College students who eat what the school provides in dining halls of often are bored but have the assurance of meals (pre-paid) on a regular basis, as this survey of New England and Mid-Atlantic schools showed last week. Those who leave the campus dining halls have no such security. Their food choices appear to be dictated by neccesity rather than taste as they find themselves caught up in a cycle of feast and famine. All too often, money budgeted to last for a semester of gracious dining vanishes, leaving behind empty bank accounts and empty larders.

Since their incomes tend to be limited and undependable, students are hit particularly hard by rising food prices. A few do manage to budget grocery money to last for the semester. They rarely eat out, seldom by hamburger meat and chicken and never but steak or wine. They eat regularly, but not joyously.

Others, the underfed majority, splurge when the mood strikes them and starve for the rest of the month.

Students who cooke their own food learned to live on macaroni and cheese dinners. They learn it's cheaper to buy beer by the quart than by the six-pack. They learn that to drink nothing on Saturday night, so they switch to Pabst. They learn to eat what is placed before them with a stoic grace.

Many students do their grocery shopping during the weekend or at the beginning of the week. They may enjoy an excellent dinner Monday night, but the meals get grimmer as the grocery supply gets lower. By the end of the week, Dinner can become an ordeal.

Gary Langer, a student at the University of New Hampshire, described his Friday night dinner, which he prepares during the week.

"Every night I throw leftovers from dinner into a big bowl in the refrigerator. By friday night the bowl is full of spaghetti, cream of mushroom soup, bean, and all sort of things. I empty it into a sauce pan along with some butter and eggs. It's not bad if you don't look at it and down it quickly with a beer."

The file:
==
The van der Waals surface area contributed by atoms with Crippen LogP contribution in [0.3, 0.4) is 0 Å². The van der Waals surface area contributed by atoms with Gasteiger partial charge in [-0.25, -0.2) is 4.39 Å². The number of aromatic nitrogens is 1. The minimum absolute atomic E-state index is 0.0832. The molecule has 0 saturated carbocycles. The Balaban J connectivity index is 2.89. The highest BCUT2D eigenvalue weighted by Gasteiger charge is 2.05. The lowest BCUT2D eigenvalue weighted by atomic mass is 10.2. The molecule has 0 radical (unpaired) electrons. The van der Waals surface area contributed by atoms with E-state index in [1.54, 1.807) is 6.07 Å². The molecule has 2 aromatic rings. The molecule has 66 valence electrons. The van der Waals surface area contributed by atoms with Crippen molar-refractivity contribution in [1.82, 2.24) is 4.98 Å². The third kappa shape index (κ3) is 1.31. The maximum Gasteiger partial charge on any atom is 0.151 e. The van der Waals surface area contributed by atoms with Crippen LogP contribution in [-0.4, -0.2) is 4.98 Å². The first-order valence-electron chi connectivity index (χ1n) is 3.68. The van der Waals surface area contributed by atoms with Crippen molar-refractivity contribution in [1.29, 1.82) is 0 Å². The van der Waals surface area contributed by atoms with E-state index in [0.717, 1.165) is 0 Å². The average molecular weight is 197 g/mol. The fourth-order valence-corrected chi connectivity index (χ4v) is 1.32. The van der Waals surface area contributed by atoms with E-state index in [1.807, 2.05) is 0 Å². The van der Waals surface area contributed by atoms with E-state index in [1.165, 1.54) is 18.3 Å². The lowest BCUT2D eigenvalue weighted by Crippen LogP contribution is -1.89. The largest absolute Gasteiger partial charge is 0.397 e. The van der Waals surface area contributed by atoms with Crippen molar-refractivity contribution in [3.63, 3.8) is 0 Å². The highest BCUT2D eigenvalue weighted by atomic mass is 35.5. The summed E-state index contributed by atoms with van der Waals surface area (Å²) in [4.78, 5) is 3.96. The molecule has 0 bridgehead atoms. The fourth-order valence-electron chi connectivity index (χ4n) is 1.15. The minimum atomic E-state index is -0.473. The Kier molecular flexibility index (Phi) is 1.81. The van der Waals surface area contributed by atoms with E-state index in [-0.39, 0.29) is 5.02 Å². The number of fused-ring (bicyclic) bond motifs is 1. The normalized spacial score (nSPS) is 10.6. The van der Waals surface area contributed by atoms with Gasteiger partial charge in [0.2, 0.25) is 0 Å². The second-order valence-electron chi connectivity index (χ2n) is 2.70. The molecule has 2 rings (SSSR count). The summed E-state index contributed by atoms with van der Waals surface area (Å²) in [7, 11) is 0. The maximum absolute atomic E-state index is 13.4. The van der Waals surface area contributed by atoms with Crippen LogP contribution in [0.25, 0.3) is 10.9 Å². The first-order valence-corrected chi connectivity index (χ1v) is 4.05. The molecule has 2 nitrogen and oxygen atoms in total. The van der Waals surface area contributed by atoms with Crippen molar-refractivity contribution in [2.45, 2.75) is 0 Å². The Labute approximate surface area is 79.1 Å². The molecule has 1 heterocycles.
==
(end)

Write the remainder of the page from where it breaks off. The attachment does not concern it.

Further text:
Students who cook for themselves learn to eat almost everything.

Brad Huckins, another New Englander, dead broke and alone in his apartment during Christmas vacation, lived for 10 days on a diet of canned peaches and Kool-Aid.

A Catholic University student, who wished to remain anonymous because his mother reads this food section, once spent two weeks' grocery money on one beery weekend and awoke on Monday morning with no money and no food in his apartment except for two boxes of instant Cream of Wheat, left there by a formar occupant. He ate the cereal three times a day for eight times. Now even the sight of the smiling chef on a Cream of Wheat box depresses him.

Some students, especially men, forgo cooking almost entirely. They prefer to eat in cheap restaurants. Their diets revolve around cheeseburgers, with occasional side trips for pizzas and subs. College town restaurants sell more of this type of food than anything else.